Do you need an investment adviser?
Remember that Investment Advisers are just salesmen for mutual funds and are on commission.
I have been asking friends and family members (and total strangers) about where they invest and why. The answers are all over the board. It is safe to say that most people here on retirement island have a "nice young man" who they invest with. And whenever they want to know how much money they have, they call him on the phone.
And that is probably how most Americans invest. The complexities of it all are too much for most of us, so we bring our sack of hard-earned dollar bills down to INVEST-O-RAMA and hand it over with our blubbering thanks and hope that somehow, down the road, there is money there for us to live on, when we get old and close to death.
But as I noted in another posting, these investment advisers can have their own interests in mind, over yours. In fact, they all do - they are in this business to make money, pay their mortgage, and get rich. What they recommend for you could be great, or it could suck. Since you don't know the difference, you can't really make a rational decision. You are the lamb being lead to slaughter.
Of course, one way to invest, is just to invest by yourself. When we started out with Fidelity, we had a small IRA started by Mark's Father, in the fairly decent Equity Income Fund, which had no loads and an expense ratio of about 0.66% We didn't talk to an "investment adviser" with regard to this investment. We just put money into every years as part of our IRA plan, and when we left a job, rolled over their 401(k) money into it. Over the years it grew sizably.
Over the years, we set up other funds, such as a SIMPLE IRA and a SEP IRA, when I was self-employed. The SIMPLE plan was invested with Vanguard, which as we now know, has some of the lowest fees in the country. I believe this was recommended by Mark's Dad, who in retrospect was a pretty smart guy. Going through the records on this, I realize that we did not talk to any agent, but did the entire thing via mail and over the phone (doing things on the Internet wasn't big back then). When I closed my business shortly thereafter, the accounts kept going, but the folks at Vanguard did say they would have to charge me an account fee if I had more than one fund (as the account balances weren't large) so I consolidated four funds into one. So Vanguard does charge fees, for a SIMPLE IRA apparently, if you don't have a minimum balance. Other than that, they are a low-cost provider.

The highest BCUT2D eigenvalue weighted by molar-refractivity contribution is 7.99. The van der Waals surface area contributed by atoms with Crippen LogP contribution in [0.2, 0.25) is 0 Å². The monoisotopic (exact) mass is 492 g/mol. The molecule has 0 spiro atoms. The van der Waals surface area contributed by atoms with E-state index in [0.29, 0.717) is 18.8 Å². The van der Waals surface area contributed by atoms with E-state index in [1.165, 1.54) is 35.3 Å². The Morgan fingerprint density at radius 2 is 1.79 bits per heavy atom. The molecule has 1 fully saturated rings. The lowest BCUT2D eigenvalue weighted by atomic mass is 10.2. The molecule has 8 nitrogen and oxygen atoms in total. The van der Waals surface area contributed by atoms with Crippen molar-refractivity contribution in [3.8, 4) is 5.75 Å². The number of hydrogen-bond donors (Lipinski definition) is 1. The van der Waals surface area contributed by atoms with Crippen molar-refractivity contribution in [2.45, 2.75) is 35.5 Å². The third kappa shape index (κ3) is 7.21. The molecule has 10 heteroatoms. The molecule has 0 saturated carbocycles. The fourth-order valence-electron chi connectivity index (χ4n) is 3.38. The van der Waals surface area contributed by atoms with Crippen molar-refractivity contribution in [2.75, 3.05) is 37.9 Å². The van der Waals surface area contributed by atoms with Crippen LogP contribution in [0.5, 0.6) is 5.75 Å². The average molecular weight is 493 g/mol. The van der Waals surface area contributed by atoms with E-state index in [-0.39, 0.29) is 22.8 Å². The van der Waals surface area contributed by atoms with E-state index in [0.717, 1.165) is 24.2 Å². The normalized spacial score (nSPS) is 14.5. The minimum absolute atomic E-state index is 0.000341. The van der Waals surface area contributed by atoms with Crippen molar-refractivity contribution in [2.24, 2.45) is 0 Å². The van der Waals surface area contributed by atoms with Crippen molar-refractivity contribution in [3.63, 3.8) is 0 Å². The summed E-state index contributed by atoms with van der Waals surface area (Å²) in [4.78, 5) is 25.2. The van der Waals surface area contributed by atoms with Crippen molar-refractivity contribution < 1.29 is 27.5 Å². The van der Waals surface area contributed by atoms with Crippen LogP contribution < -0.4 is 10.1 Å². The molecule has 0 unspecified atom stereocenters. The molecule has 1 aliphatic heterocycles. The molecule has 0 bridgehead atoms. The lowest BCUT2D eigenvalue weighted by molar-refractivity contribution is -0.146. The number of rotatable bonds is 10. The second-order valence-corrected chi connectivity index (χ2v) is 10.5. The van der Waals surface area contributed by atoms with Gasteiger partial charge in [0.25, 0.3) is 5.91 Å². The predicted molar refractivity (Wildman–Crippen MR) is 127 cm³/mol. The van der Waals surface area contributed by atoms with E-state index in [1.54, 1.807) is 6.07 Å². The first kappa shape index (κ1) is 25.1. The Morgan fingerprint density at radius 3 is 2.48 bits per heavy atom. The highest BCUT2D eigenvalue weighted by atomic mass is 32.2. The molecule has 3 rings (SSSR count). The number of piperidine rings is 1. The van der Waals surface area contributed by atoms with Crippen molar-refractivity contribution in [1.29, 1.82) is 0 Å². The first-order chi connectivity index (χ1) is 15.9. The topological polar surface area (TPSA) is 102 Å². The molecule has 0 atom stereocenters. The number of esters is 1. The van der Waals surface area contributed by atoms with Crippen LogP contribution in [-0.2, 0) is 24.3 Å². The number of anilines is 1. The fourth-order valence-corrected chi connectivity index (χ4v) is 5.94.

Once I went back to solo practice, I set up a SEP IRA, which was suggested by my Northwestern Mutual Life Agent. He was a real piece of work, let me tell you. And I blindly assumed that the advice he was giving me was in my best interests. But I realize now that every investment product he sold me had a fairly high front-end commission (Whole Life Insurance, Variable Whole Life, Adjustable Whole Life, and the SEP IRA). The SEP IRA was in American Funds, which my Dad used to sell (he was a real piece of work, too!) and they have a 5.75% front-end "load". I remember asking at the time, "These aren't load funds, are they?" and getting some vague response. Ask pointed questions - that's my advice.
He also would periodically call me to "re-balance" my accounts - selling one fund and buying another, as each fund would grow at a different rate, or so he explained to me, and you wanted to keep the balances in roughly the same ratios. I believe he also did this as he got a nice commission (out of that 5.75% load) on this re-balancing act.